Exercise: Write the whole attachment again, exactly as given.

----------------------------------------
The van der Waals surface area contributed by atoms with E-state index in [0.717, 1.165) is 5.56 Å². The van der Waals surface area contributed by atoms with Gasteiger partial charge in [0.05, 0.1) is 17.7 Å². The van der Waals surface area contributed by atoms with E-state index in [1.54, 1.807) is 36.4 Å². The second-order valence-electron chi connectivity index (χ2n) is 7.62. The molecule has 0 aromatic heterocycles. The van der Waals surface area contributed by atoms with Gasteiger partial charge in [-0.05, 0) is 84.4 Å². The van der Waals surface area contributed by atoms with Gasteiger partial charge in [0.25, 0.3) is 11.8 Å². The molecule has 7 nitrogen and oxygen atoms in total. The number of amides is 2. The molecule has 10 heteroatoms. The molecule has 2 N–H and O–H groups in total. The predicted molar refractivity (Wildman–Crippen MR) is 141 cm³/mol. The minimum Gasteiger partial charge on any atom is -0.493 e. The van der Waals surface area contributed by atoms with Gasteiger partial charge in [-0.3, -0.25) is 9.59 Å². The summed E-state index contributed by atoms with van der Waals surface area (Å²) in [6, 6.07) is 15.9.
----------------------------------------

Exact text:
The van der Waals surface area contributed by atoms with E-state index in [0.717, 1.165) is 5.56 Å². The van der Waals surface area contributed by atoms with Gasteiger partial charge in [0.05, 0.1) is 17.7 Å². The van der Waals surface area contributed by atoms with E-state index in [1.54, 1.807) is 36.4 Å². The second-order valence-electron chi connectivity index (χ2n) is 7.62. The molecule has 0 aromatic heterocycles. The van der Waals surface area contributed by atoms with Gasteiger partial charge in [-0.05, 0) is 84.4 Å². The van der Waals surface area contributed by atoms with Gasteiger partial charge in [0.25, 0.3) is 11.8 Å². The molecule has 7 nitrogen and oxygen atoms in total. The number of amides is 2. The molecule has 10 heteroatoms. The molecule has 2 N–H and O–H groups in total. The predicted molar refractivity (Wildman–Crippen MR) is 141 cm³/mol. The minimum Gasteiger partial charge on any atom is -0.493 e. The van der Waals surface area contributed by atoms with Gasteiger partial charge in [-0.3, -0.25) is 9.59 Å². The summed E-state index contributed by atoms with van der Waals surface area (Å²) in [6, 6.07) is 15.9.